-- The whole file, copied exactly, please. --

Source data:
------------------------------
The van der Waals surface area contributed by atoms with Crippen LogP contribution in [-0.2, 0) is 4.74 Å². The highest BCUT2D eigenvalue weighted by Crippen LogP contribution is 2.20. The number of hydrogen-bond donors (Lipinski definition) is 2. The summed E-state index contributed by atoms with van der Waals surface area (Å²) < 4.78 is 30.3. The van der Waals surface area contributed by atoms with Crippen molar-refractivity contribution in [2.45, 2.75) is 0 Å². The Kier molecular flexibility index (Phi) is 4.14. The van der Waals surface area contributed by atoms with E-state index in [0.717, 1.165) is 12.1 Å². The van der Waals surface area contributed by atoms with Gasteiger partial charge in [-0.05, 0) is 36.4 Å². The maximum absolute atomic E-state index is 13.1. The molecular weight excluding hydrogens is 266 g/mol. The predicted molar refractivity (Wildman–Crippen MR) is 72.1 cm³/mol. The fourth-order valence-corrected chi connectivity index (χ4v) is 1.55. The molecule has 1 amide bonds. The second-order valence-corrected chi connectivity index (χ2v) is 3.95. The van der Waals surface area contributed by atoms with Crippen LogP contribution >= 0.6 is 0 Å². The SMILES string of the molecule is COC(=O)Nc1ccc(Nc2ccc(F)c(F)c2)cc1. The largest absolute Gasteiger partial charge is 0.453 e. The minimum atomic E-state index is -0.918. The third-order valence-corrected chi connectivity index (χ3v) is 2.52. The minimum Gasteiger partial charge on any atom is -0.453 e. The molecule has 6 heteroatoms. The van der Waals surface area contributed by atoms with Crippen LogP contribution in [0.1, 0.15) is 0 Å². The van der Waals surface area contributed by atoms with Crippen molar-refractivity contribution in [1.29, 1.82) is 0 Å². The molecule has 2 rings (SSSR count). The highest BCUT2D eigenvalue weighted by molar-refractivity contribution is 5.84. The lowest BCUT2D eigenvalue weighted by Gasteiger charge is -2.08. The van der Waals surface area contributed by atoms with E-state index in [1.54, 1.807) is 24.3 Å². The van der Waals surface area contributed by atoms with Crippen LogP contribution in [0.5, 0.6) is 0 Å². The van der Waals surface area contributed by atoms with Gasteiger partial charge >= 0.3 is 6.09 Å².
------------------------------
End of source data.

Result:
The van der Waals surface area contributed by atoms with Crippen LogP contribution in [-0.2, 0) is 4.74 Å². The highest BCUT2D eigenvalue weighted by Crippen LogP contribution is 2.20. The number of hydrogen-bond donors (Lipinski definition) is 2. The summed E-state index contributed by atoms with van der Waals surface area (Å²) < 4.78 is 30.3. The van der Waals surface area contributed by atoms with Crippen molar-refractivity contribution in [2.45, 2.75) is 0 Å². The Kier molecular flexibility index (Phi) is 4.14. The van der Waals surface area contributed by atoms with E-state index in [0.717, 1.165) is 12.1 Å². The van der Waals surface area contributed by atoms with Gasteiger partial charge in [-0.05, 0) is 36.4 Å². The maximum absolute atomic E-state index is 13.1. The molecular weight excluding hydrogens is 266 g/mol. The predicted molar refractivity (Wildman–Crippen MR) is 72.1 cm³/mol. The fourth-order valence-corrected chi connectivity index (χ4v) is 1.55. The molecule has 1 amide bonds. The second-order valence-corrected chi connectivity index (χ2v) is 3.95. The van der Waals surface area contributed by atoms with Crippen LogP contribution >= 0.6 is 0 Å². The SMILES string of the molecule is COC(=O)Nc1ccc(Nc2ccc(F)c(F)c2)cc1. The largest absolute Gasteiger partial charge is 0.453 e. The minimum atomic E-state index is -0.918. The third-order valence-corrected chi connectivity index (χ3v) is 2.52. The minimum Gasteiger partial charge on any atom is -0.453 e. The molecule has 6 heteroatoms. The van der Waals surface area contributed by atoms with Crippen LogP contribution in [0.1, 0.15) is 0 Å². The van der Waals surface area contributed by atoms with Crippen molar-refractivity contribution in [1.29, 1.82) is 0 Å². The molecule has 2 rings (SSSR count). The highest BCUT2D eigenvalue weighted by molar-refractivity contribution is 5.84. The lowest BCUT2D eigenvalue weighted by Gasteiger charge is -2.08. The van der Waals surface area contributed by atoms with E-state index in [1.54, 1.807) is 24.3 Å². The van der Waals surface area contributed by atoms with Crippen LogP contribution in [0.5, 0.6) is 0 Å². The van der Waals surface area contributed by atoms with Gasteiger partial charge >= 0.3 is 6.09 Å².